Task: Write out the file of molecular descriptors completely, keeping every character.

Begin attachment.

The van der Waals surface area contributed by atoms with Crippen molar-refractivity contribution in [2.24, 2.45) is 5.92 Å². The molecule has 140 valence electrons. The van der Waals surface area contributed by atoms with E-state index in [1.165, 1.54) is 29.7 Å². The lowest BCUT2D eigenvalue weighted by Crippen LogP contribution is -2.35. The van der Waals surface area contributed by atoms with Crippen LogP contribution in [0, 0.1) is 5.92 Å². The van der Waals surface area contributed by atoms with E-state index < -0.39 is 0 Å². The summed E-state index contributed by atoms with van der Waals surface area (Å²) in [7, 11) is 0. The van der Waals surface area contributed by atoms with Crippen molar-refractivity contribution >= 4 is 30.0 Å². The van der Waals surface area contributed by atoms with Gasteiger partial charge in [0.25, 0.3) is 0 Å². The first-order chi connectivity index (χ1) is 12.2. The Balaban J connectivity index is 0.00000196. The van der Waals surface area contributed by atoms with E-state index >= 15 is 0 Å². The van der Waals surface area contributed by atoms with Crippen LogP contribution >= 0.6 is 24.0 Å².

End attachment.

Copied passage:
The van der Waals surface area contributed by atoms with Crippen molar-refractivity contribution in [2.24, 2.45) is 5.92 Å². The molecule has 140 valence electrons. The van der Waals surface area contributed by atoms with E-state index in [1.165, 1.54) is 29.7 Å². The lowest BCUT2D eigenvalue weighted by Crippen LogP contribution is -2.35. The van der Waals surface area contributed by atoms with Crippen LogP contribution in [0, 0.1) is 5.92 Å². The van der Waals surface area contributed by atoms with E-state index < -0.39 is 0 Å². The summed E-state index contributed by atoms with van der Waals surface area (Å²) in [7, 11) is 0. The van der Waals surface area contributed by atoms with Crippen molar-refractivity contribution >= 4 is 30.0 Å². The van der Waals surface area contributed by atoms with Gasteiger partial charge in [0.25, 0.3) is 0 Å². The first-order chi connectivity index (χ1) is 12.2. The Balaban J connectivity index is 0.00000196. The van der Waals surface area contributed by atoms with E-state index >= 15 is 0 Å². The van der Waals surface area contributed by atoms with Crippen LogP contribution >= 0.6 is 24.0 Å².